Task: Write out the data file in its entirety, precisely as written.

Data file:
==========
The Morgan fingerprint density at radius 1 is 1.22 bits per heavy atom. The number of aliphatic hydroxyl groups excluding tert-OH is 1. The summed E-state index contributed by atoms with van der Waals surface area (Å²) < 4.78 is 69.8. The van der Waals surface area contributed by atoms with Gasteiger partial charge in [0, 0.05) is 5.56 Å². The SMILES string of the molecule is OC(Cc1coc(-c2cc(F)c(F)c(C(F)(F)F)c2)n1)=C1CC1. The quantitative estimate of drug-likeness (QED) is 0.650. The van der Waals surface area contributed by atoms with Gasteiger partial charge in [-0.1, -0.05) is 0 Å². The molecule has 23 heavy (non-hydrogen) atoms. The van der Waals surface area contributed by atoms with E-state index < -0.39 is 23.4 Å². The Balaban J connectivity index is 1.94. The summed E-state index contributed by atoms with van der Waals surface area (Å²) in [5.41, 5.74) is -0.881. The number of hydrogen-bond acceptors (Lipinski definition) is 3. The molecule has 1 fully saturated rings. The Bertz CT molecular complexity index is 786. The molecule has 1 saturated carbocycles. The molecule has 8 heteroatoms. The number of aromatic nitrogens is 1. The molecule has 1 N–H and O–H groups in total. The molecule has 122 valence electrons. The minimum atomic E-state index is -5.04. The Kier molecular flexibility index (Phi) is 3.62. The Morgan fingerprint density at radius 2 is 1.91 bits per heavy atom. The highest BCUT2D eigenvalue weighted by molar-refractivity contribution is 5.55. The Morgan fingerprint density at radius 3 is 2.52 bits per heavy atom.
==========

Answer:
The Morgan fingerprint density at radius 1 is 1.22 bits per heavy atom. The number of aliphatic hydroxyl groups excluding tert-OH is 1. The summed E-state index contributed by atoms with van der Waals surface area (Å²) < 4.78 is 69.8. The van der Waals surface area contributed by atoms with Gasteiger partial charge in [0, 0.05) is 5.56 Å². The SMILES string of the molecule is OC(Cc1coc(-c2cc(F)c(F)c(C(F)(F)F)c2)n1)=C1CC1. The quantitative estimate of drug-likeness (QED) is 0.650. The van der Waals surface area contributed by atoms with Gasteiger partial charge in [-0.1, -0.05) is 0 Å². The molecule has 23 heavy (non-hydrogen) atoms. The van der Waals surface area contributed by atoms with E-state index < -0.39 is 23.4 Å². The Balaban J connectivity index is 1.94. The summed E-state index contributed by atoms with van der Waals surface area (Å²) in [5.41, 5.74) is -0.881. The number of hydrogen-bond acceptors (Lipinski definition) is 3. The molecule has 1 fully saturated rings. The Bertz CT molecular complexity index is 786. The molecule has 1 saturated carbocycles. The molecule has 8 heteroatoms. The number of aromatic nitrogens is 1. The molecule has 1 N–H and O–H groups in total. The molecule has 122 valence electrons. The minimum atomic E-state index is -5.04. The Kier molecular flexibility index (Phi) is 3.62. The Morgan fingerprint density at radius 2 is 1.91 bits per heavy atom. The highest BCUT2D eigenvalue weighted by molar-refractivity contribution is 5.55. The Morgan fingerprint density at radius 3 is 2.52 bits per heavy atom.